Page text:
Both the House and the Senate energy committees are planning to release wide-ranging legislation next week in an effort to improve a host of infrastructure and supply issues.

The panels have been working in a bipartisan fashion in hopes of keeping politically contentious items out of the sweeping bills, which are likely to touch on building more oil and natural gas pipelines, energy efficiency, the electric power system and bolstering an industry workforce in need of more skilled employees.

Senate Energy and Natural Resources Committee Chairwoman Sen. Lisa Murkowski, R-Alaska, told reporters last week that she hoped a draft version would emerge by week's end, though that never materialized. Rep. Ed Whitfield, R-Ky., the chairman of the Energy and Power Subcommittee for the House Energy and Commerce Committee, added that even next week might be an ambitious timeline for his chamber's bill. Their hope is to get a working version out by the August recess.

Both committees have held numerous hearings in an attempt to whittle down the many bills lawmakers have filed into a comprehensive package that could pass both chambers. Given the limited floor time in the Senate, Murkowski had thought pursuing a silver bullet-type of bill would present the best opportunity for getting a vote.

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But the negotiating process has proven cumbersome. Marathon hearings over several weeks have led to late nights between committee staff on both sides of the aisle as they try to thread together something that won't agitate the other side.

"We're trying to work with the Democrats. We have certain things that we want in there that they have — anything that relates to climate change that they perceive as not being something they support, they don't want it in there, whether it's the furnace rule, whether it's removing the ban on fossil fuels in government buildings, or whatever," Whitfield told reporters.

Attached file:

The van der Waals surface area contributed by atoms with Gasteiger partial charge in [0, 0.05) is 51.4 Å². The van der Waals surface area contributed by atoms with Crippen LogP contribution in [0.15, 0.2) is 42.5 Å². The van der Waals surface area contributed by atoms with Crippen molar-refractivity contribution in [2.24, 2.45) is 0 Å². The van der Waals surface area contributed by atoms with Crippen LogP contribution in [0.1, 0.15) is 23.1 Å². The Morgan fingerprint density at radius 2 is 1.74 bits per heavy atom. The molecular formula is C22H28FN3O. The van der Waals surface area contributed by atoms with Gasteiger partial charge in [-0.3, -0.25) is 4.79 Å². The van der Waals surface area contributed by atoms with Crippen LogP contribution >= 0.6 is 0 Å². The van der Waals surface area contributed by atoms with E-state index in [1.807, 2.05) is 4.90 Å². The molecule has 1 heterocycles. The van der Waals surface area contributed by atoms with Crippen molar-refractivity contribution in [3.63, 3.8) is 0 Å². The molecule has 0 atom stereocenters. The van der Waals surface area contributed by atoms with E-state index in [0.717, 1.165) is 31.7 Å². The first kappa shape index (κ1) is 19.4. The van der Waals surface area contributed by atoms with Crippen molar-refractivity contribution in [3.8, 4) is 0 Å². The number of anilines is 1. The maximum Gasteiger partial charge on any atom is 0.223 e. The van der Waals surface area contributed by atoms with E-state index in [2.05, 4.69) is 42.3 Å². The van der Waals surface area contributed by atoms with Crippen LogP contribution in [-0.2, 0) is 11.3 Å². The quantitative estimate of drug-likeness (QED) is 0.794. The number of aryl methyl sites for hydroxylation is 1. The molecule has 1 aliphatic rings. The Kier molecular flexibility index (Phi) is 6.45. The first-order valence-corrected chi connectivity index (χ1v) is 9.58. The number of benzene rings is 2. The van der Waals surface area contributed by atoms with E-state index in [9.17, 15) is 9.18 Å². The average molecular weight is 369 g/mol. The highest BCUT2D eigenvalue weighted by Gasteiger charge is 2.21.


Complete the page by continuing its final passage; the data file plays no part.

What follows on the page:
Still, he noted, "Those are small things" and the parties have "broad agreements in some areas." The key, however, is keeping both parties engaged long enough to ensure one side doesn't begin stacking the bill with controversial measures.

That's why Republicans have been hesitant to allow a provision to end a 40-year-ban on exporting crude oil to be put into the bills. The issue is still fairly new, and while liberal Democrats don't want to export crude, many Republicans haven't voiced an opinion for fear of being blamed if gas prices rise. Even Energy and Commerce Committee Chairman Rep. Fred Upton, R-Mich., hasn't formally endorsed killing the ban, though he has increasingly said positive things about doing so.

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While Whitfield rejected the idea that adding language to scrap the export ban would poison his panel's efforts, it's unlikely the Senate could advance a bill over a Democratic filibuster with it in the bill. Murkowski, though, said she hasn't ruled out the possibility of rolling the ban into the bigger energy bill.

"We've always viewed the alternative vehicles as being several. And a broader energy bill, in my mind, is something that I've always considered," she said.